- Using the straight line tool, select the edges of the object you want to measure. Press the [T] key or click the Add button in the ROI Manager.
- Repeat until you have selected all of the objects you wish to measure.
If you are measuring circular or oval objects, you may have better results using the oval selection tool (second from the left). You may wish to experiment with different selection tools depending on your measurement.
- When you have selected all of the objects you wish to measure, select “Measure” in the ROI Manager.
- You may wish to obtain summary statistics – in this case, select Results > Summarize.
- The Results dialogue will open. Save the data by selecting File > Save As…
- If you name your file with a *.csv extension, you will be able to open it directly in statistics software of your choice.
You don’t have to select everything manually. The particles can be analysed automatically. Firstly, the colour image needs to be converted into binary. Then, individual particles need to be separated where they overlap, and finally, the automatic particle recognition can be run and summary statistics obtained.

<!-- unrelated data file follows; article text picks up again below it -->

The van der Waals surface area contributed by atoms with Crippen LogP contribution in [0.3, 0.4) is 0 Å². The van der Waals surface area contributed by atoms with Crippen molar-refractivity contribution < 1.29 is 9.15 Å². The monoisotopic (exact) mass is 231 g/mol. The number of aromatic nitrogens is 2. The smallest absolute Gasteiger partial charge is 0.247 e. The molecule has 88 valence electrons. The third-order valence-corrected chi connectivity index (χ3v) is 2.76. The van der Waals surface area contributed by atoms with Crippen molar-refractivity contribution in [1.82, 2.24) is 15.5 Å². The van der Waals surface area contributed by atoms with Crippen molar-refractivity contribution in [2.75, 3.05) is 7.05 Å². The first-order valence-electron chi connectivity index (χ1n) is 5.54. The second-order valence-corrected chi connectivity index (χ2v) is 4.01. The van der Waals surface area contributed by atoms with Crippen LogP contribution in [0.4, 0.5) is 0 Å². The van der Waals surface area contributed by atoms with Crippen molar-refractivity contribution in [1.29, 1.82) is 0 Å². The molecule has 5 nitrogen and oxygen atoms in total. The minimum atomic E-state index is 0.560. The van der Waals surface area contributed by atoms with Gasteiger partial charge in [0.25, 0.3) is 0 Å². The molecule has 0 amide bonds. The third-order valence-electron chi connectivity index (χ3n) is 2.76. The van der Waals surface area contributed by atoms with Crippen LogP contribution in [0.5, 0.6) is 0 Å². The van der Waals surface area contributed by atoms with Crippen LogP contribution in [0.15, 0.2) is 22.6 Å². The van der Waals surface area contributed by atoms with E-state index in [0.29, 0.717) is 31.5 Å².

- Open the image file and ensure the scale is set correctly.
- Open image > adjust > colour threshold and adjust the settings so that the particles are correctly picked out from the background. Set the Threshold colour to black & white.
- Convert the image to black and white format by selecting Image > Type > 8-bit
- If the particles have “holes” in, select Process > Binary > Fill Holes. You should see the particles fill.
- To sort out overlapping particles, select Process > Binary > Watershed. You should see small white lines between all the particles.
- Select Analyze > Analyze Particles. You may need to adjust the size range to eliminate objects that are not of interest. Note the size is expressed in mm^2, so for circular objects you’ll need to convert using area = 3.14 * diameter/2. The lower end of the circularity setting can also be adjusted for optimum results. For the example image I’ve used a size range of 0.01-4mm^2 and a circularity of 0.6-1.
- In the show menu, select “Ellipses”.
- Select “Add to manager”, “Exclude on edges”, and use “Display results”, “Clear results” and “Summarize” as required.
- You can manually delete or add ellipses using the ROI Manager.